It’s really a shame that this storyline is so bogged down by confusion and poor execution because tonally, it actually works. It’s pretty eerie, watching the DZ transform more and more into Angelica each day—its hair growing longer, its voice pitching higher. Colleen Clinkenbeard is natural and dynamic as Angelica. Perhaps best of all, the vital signs wire tied around Angelica’s finger is red, symbolizing the red string of fate that binds her and the DZ together. When the DZ cuts the string, is it severing its connection to Angelica? Or is it destroying Angelica’s fate—her future—altogether?
The storyline covers some intriguing themes—what really separates humans and robots? How tenuous is each person’s grip on her own identity? In the fight between Donna and Angelica, it’s impossible to tell which of them is which, highlighting how similar they’ve become in their mutual animalism. But this episode just doesn’t have enough time to really explore these themes with any meaningful depth. Compelling ideas are brought up, but it’s completely up to viewers to decide what they mean.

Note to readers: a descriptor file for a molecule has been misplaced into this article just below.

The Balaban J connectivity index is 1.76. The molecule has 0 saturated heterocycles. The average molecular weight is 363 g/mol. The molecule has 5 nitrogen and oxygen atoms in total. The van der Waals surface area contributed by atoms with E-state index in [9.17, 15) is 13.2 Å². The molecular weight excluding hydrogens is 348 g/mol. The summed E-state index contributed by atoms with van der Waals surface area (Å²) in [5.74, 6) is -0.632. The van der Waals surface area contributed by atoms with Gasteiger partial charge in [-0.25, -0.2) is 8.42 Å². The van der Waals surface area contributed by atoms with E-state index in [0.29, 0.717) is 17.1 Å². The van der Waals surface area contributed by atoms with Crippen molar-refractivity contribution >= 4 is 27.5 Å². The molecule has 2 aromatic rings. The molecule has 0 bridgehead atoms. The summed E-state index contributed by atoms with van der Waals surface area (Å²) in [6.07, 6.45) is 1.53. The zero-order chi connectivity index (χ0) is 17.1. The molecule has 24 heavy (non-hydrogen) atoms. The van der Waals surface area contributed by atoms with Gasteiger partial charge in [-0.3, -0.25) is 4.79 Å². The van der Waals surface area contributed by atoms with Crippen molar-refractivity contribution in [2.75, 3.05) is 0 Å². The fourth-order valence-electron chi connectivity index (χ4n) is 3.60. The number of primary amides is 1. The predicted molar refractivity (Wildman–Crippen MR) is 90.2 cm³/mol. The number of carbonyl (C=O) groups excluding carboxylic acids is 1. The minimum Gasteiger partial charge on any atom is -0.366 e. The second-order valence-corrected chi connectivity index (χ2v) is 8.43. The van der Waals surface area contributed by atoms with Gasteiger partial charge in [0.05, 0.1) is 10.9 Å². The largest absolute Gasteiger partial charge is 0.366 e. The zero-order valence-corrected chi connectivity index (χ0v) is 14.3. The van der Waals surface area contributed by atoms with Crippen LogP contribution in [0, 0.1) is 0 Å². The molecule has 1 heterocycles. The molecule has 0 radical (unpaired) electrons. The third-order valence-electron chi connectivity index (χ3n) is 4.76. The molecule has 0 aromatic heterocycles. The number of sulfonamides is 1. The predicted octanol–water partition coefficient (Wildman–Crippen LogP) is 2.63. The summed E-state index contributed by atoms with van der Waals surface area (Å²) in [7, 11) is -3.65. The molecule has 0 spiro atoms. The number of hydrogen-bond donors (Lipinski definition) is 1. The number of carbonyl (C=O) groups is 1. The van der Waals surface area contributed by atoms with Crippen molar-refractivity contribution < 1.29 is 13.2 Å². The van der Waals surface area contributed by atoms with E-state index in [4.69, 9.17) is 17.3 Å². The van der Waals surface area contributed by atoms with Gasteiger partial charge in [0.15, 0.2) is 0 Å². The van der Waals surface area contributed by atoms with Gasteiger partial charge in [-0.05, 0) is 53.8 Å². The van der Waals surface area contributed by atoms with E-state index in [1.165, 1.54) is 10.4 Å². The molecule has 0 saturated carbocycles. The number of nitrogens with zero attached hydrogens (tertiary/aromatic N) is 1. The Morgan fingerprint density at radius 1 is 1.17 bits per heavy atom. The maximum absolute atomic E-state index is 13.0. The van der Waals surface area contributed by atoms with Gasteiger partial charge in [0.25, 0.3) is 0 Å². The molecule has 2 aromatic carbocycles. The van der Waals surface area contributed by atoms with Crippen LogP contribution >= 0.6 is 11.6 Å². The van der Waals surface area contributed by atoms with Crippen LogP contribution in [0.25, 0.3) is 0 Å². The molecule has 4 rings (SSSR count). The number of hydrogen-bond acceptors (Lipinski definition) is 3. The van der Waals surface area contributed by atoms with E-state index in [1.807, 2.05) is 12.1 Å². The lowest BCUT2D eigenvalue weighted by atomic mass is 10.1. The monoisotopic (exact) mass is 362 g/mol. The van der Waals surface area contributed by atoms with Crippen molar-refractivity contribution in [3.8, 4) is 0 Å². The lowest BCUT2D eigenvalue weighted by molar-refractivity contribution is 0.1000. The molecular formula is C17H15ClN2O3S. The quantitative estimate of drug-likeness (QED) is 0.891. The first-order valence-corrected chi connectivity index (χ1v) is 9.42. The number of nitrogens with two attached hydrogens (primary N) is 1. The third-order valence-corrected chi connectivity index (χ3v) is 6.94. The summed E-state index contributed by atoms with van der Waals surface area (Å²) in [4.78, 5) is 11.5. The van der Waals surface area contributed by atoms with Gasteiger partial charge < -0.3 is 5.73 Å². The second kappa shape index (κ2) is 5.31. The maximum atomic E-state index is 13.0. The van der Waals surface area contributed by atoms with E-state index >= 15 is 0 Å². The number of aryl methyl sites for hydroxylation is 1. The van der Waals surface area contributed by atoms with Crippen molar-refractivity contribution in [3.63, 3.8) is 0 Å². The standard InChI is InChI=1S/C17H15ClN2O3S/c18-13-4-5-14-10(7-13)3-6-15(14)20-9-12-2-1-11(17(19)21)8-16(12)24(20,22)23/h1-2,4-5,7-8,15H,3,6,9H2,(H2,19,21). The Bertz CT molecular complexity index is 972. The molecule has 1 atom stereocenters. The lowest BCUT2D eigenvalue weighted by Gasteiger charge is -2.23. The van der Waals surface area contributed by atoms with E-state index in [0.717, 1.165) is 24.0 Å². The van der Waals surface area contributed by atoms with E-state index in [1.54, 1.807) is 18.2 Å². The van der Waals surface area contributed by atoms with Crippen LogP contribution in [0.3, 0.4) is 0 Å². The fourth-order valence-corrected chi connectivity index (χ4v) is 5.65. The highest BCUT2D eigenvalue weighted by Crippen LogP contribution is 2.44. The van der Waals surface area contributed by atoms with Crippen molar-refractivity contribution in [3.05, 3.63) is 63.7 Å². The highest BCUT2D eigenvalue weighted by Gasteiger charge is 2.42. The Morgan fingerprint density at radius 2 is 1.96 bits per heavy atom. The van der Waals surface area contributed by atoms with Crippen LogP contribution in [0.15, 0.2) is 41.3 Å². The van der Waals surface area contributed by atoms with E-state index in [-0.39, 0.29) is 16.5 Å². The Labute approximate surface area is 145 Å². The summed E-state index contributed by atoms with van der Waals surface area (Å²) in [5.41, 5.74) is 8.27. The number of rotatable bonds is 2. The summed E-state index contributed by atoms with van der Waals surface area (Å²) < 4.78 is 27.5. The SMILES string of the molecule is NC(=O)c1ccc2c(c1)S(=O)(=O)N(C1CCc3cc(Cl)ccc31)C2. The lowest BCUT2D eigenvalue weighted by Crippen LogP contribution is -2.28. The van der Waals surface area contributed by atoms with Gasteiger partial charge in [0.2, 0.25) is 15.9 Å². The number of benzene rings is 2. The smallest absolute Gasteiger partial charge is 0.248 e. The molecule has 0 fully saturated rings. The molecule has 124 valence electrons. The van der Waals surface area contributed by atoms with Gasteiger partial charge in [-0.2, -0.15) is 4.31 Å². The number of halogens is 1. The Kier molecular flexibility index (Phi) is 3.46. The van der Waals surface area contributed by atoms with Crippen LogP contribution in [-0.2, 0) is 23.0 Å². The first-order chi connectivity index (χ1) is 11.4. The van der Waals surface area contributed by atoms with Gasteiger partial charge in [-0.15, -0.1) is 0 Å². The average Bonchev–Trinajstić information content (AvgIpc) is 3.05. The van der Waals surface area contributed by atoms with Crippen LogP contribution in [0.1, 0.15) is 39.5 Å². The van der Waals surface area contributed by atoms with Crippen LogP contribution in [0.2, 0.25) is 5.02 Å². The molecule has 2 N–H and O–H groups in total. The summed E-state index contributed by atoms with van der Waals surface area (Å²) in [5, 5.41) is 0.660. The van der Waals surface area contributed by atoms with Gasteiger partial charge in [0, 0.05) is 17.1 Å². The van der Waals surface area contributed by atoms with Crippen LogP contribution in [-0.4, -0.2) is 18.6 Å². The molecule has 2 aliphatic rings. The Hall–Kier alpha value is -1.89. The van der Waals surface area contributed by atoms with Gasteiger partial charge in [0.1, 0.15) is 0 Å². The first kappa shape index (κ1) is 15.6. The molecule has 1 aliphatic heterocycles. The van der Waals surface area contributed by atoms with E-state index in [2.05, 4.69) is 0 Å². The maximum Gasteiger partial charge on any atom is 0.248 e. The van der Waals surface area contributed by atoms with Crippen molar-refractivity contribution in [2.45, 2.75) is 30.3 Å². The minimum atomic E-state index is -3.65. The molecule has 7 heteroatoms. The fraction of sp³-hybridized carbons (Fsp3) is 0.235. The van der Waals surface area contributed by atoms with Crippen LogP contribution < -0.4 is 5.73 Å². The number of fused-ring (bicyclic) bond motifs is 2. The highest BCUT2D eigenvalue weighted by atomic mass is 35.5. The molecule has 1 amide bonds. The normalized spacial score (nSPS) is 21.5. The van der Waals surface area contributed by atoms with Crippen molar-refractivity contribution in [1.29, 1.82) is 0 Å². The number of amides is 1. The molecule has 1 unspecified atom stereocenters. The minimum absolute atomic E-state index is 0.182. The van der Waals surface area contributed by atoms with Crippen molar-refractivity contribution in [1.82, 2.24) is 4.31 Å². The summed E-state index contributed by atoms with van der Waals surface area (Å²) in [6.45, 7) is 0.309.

Andrei’s death, too, is anticlimactic. I guess I’m glad that Donna stands up for the principle of consent—“This body is mine and no one else’s,” she tells Andrei—but I’m not sure what Andrei did to warrant that comment, or why she suddenly hates him now. Is it just because he’s been tracking her calls? This episode was meant to give us insight into her motivations, but I came away even more confused than I was before. Why is she worried about others “taking away her pain”? What does that even mean?
The scenes between Derrida and Marlene are fine. I like that the show is trying to carry through a message that began in episode one—that it’s vital, rather than selfish, to follow through with one’s dreams. But thanks to Anastasia Muñoz (Marlene) announcing that she’ll be “hoppy” to let Derrida inside Yetz, it’s impossible to take this part of episode seriously, either.